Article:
State and federal funding was especially hard to come by for programs working on rapid response in the early days of the crisis. In the Flathead, the Samaritan House shelter temporarily added more than two dozen new beds for unhoused people between April and June, largely because of a collaboration with the Flathead County Health Department and local funders. The organization was able to apply for a $10,000 grant from the state’s broader coronavirus relief fund, which Executive Director Chris Krager said was helpful, but covered only a fraction of the roughly $37,000 in monthly expenses to operate the expanded shelter, which opened during Gov. Steve Bullock’s stay-at-home directive.
“We hit immediate, full capacity on day one at the new temporary shelter because everything was closed,” Krager told Montana Free Press in May. “It’s like 1:30 in the afternoon and everybody in the room is on their bunk, sleeping, snoring. Those folks were so exhausted. They’d already been in a shelter-in-place mandated area with no services available for two or three weeks by the time we finally got coordinated enough to open.”
GAPS IN BUDGETS AND EDUCATION
Many service providers are blunt when criticizing what they see as the neglect of homeless and severely low-income people by various government agencies and officials. That perception is partly rooted in the confusion of multiple levels of government coordinating a nearly unprecedented disaster response. Even after federal funding was designated and eventually released to state agencies, Montana officials were tasked with sifting through the money’s restrictions and permitted uses before making it available to direct service providers.
Even then, local officials have been asked to fill in the monetary gaps. Lewis and Clark County contributed $25,000 to help cover temporary hotel stays for people who are homeless. The cities of Helena and East Helena, as well as the Rocky Mountain Development Council, have also pitched in a collective $81,500.
“It is really very difficult for people, as we pick our way forward through this pandemic minefield, to get it just right. And it’s never going to be perfect,” said Lewis and Clark County Commissioner Susan Good Geise. “What the county is set up to do is ‘emergency.’ A fire, an earthquake, a flood. Nothing that’s going to last months and months into the future. No one is set up for that. And yet, here we are.”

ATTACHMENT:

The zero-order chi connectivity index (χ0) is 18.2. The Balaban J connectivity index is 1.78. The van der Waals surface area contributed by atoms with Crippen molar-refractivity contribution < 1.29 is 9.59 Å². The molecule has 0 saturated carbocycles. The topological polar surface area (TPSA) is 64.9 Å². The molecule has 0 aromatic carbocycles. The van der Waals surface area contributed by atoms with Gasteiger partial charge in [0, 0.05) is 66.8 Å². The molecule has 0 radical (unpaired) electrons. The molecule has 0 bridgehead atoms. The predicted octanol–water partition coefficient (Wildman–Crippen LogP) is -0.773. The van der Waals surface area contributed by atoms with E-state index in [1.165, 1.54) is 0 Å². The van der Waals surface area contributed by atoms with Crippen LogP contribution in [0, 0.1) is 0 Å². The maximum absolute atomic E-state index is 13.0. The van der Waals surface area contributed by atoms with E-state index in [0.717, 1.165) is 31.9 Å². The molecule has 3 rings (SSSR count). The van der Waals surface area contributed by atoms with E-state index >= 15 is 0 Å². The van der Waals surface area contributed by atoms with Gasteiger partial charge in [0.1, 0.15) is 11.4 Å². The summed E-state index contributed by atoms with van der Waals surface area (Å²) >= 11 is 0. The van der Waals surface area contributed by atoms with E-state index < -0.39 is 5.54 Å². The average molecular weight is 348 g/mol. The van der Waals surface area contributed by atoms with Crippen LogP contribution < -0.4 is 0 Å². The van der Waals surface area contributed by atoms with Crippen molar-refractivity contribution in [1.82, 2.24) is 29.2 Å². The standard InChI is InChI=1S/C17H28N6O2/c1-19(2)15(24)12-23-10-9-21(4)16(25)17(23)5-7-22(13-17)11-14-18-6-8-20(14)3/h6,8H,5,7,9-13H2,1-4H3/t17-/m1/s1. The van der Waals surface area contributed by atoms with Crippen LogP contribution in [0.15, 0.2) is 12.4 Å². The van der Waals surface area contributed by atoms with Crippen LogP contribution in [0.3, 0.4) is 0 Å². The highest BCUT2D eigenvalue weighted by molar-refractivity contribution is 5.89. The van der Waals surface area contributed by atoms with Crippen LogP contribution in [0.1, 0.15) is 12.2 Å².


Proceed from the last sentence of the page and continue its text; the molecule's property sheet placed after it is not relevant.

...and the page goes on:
But service providers have also described instances in which officials seemed to lack empathy for homeless people and disregard the concerns of shelter operators. When asked in July what the county could do for a homeless family if a parent tested positive for the coronavirus, Lewis and Clark County Disaster and Emergency Coordinator Reese Martin told shelter operators children would have to be placed in foster care if their parent or guardian did not have an alternative child care plan. Program administrators responded with shock.
“Who among us would ever say it’s OK for the government to come in and take my kids if I come down with COVID? That’s insane. It’s insane. You’d have riots in the street,” Eck said. “So why do we think it’s OK to talk about poor people that way? It’s not.”
In an interview with Montana Free Press, Martin said he considered his proposal a last resort after all other options had been exhausted, and that Lewis and Clark County is now working with shelter operators and parents to come up with alternative child care plans.
“What the county is set up to do is ‘emergency.’ A fire, an earthquake, a flood. Nothing that’s going to last months and months into the future. No one is set up for that. And yet, here we are.
Other service providers also described frustrated efforts to be understood and included in policy discussions about Montana’s homeless population. Tumbleweed’s Willis said securing consistent funding during the pandemic for homeless youth services has been a fight. She also said she would have been “naive” to expect otherwise.
“It’s a reflection of how leadership in our community — their mindset about homelessness already,” Willis said. “I just wish that at that level, there would have been providers helping to make those decisions. People who are in the housing world who get it.”
Program operators are not expecting the demand for shelter beds and temporary housing to diminish anytime soon, even as financing methods remain unclear. Congress could allocate additional funding to bolster Emergency Services Grants for unstably housed people, but advocates counter that even those two-year grants are not sustainable.
“This ESG kind of funding is very, very helpful — we’re very appreciative of it. But it’s really kind of a stopgap, and potentially could even put people at the edge of a cliff,” said Bob Buzzas, director of Montana’s Continuum of Care Coalition, the umbrella organization for service providers statewide. Buzzas said he’s been appealing to Montana’s congressional delegation for more permanent housing support and Section 8 vouchers, especially for residents who are chronically homeless or disabled.
“I don’t think we’re housing them for as long as we need to be in order to be sure that they are stable,” Buzzas said. “And when we finally achieve that, whether it’s in six months or two years … then we need to be able to make sure that they have continued housing support, because most of these people are not going to be earning incomes that pay for full rent.”
Buzzas, however, resisted characterizing chronic underfunding of homeless services as an indicator that government entities don’t care about those populations.
“I refuse to believe that it’s a lack of compassion. If I accepted that, that’s just so debilitating and so undermining,” Buzzas said. “In order to continue working forward and making progress, I just have to believe that we’re not doing enough education. And we just need to keep trying to educate policymakers on what the state of homelessness is.”
The article was published at Months into pandemic, concern persists for homeless people